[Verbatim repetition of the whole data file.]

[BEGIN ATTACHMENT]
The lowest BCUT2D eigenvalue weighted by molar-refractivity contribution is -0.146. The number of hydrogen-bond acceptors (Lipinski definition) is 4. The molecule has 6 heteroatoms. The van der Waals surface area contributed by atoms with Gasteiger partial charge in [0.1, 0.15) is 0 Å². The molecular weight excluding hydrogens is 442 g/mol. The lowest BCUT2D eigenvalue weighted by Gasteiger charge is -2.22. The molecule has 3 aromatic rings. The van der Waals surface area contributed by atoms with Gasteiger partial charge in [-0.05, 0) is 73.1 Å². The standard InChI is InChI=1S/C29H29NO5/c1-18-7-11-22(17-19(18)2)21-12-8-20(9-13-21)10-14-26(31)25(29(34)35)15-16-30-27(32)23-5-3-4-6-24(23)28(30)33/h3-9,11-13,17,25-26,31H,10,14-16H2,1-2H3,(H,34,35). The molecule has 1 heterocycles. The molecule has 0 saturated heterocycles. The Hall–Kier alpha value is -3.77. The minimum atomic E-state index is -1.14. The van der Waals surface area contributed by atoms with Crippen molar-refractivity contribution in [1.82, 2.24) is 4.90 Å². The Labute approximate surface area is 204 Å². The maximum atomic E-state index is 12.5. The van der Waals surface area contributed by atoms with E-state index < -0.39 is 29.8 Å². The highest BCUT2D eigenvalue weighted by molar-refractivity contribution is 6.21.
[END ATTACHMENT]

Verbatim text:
The lowest BCUT2D eigenvalue weighted by molar-refractivity contribution is -0.146. The number of hydrogen-bond acceptors (Lipinski definition) is 4. The molecule has 6 heteroatoms. The van der Waals surface area contributed by atoms with Gasteiger partial charge in [0.1, 0.15) is 0 Å². The molecular weight excluding hydrogens is 442 g/mol. The lowest BCUT2D eigenvalue weighted by Gasteiger charge is -2.22. The molecule has 3 aromatic rings. The van der Waals surface area contributed by atoms with Gasteiger partial charge in [-0.05, 0) is 73.1 Å². The standard InChI is InChI=1S/C29H29NO5/c1-18-7-11-22(17-19(18)2)21-12-8-20(9-13-21)10-14-26(31)25(29(34)35)15-16-30-27(32)23-5-3-4-6-24(23)28(30)33/h3-9,11-13,17,25-26,31H,10,14-16H2,1-2H3,(H,34,35). The molecule has 1 heterocycles. The molecule has 0 saturated heterocycles. The Hall–Kier alpha value is -3.77. The minimum atomic E-state index is -1.14. The van der Waals surface area contributed by atoms with Crippen molar-refractivity contribution in [1.82, 2.24) is 4.90 Å². The Labute approximate surface area is 204 Å². The maximum atomic E-state index is 12.5. The van der Waals surface area contributed by atoms with E-state index < -0.39 is 29.8 Å². The highest BCUT2D eigenvalue weighted by molar-refractivity contribution is 6.21.